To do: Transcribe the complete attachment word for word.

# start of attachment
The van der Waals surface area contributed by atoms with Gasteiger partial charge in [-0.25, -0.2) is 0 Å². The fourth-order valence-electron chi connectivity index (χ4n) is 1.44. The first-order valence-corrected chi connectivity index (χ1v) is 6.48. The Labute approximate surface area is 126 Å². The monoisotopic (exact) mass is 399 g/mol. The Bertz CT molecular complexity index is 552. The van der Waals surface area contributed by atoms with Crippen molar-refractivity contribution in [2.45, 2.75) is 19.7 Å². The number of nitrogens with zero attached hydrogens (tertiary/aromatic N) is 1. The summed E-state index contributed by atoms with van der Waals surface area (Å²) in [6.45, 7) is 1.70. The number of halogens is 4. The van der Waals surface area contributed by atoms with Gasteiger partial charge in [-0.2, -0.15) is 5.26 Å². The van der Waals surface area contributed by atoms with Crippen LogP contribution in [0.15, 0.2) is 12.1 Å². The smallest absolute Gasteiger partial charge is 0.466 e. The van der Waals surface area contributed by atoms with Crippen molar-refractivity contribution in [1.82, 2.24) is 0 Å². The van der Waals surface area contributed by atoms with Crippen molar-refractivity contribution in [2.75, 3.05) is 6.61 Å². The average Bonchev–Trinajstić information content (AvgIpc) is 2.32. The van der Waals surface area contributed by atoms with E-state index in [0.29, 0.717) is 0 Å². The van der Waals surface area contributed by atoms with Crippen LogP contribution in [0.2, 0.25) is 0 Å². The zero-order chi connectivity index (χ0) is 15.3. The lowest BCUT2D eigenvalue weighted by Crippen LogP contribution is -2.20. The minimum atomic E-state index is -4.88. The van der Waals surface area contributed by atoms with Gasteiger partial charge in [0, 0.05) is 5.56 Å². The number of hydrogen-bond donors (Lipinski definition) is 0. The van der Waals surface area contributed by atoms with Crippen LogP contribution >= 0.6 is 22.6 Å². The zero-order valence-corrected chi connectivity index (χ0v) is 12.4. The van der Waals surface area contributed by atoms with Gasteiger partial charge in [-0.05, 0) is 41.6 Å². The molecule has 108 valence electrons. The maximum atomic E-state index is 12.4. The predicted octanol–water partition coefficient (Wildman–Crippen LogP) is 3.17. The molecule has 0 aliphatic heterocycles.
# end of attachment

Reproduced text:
The van der Waals surface area contributed by atoms with Gasteiger partial charge in [-0.25, -0.2) is 0 Å². The fourth-order valence-electron chi connectivity index (χ4n) is 1.44. The first-order valence-corrected chi connectivity index (χ1v) is 6.48. The Labute approximate surface area is 126 Å². The monoisotopic (exact) mass is 399 g/mol. The Bertz CT molecular complexity index is 552. The van der Waals surface area contributed by atoms with Crippen molar-refractivity contribution in [2.45, 2.75) is 19.7 Å². The number of nitrogens with zero attached hydrogens (tertiary/aromatic N) is 1. The summed E-state index contributed by atoms with van der Waals surface area (Å²) in [6.45, 7) is 1.70. The number of halogens is 4. The van der Waals surface area contributed by atoms with Gasteiger partial charge in [-0.2, -0.15) is 5.26 Å². The van der Waals surface area contributed by atoms with Crippen LogP contribution in [0.15, 0.2) is 12.1 Å². The smallest absolute Gasteiger partial charge is 0.466 e. The van der Waals surface area contributed by atoms with Crippen molar-refractivity contribution in [1.82, 2.24) is 0 Å². The van der Waals surface area contributed by atoms with Crippen molar-refractivity contribution in [2.75, 3.05) is 6.61 Å². The average Bonchev–Trinajstić information content (AvgIpc) is 2.32. The van der Waals surface area contributed by atoms with E-state index in [0.29, 0.717) is 0 Å². The van der Waals surface area contributed by atoms with Crippen LogP contribution in [0.2, 0.25) is 0 Å². The zero-order chi connectivity index (χ0) is 15.3. The lowest BCUT2D eigenvalue weighted by Crippen LogP contribution is -2.20. The minimum atomic E-state index is -4.88. The van der Waals surface area contributed by atoms with Gasteiger partial charge in [0, 0.05) is 5.56 Å². The number of hydrogen-bond donors (Lipinski definition) is 0. The van der Waals surface area contributed by atoms with Crippen LogP contribution >= 0.6 is 22.6 Å². The zero-order valence-corrected chi connectivity index (χ0v) is 12.4. The van der Waals surface area contributed by atoms with Gasteiger partial charge in [-0.05, 0) is 41.6 Å². The molecule has 108 valence electrons. The maximum atomic E-state index is 12.4. The predicted octanol–water partition coefficient (Wildman–Crippen LogP) is 3.17. The molecule has 0 aliphatic heterocycles.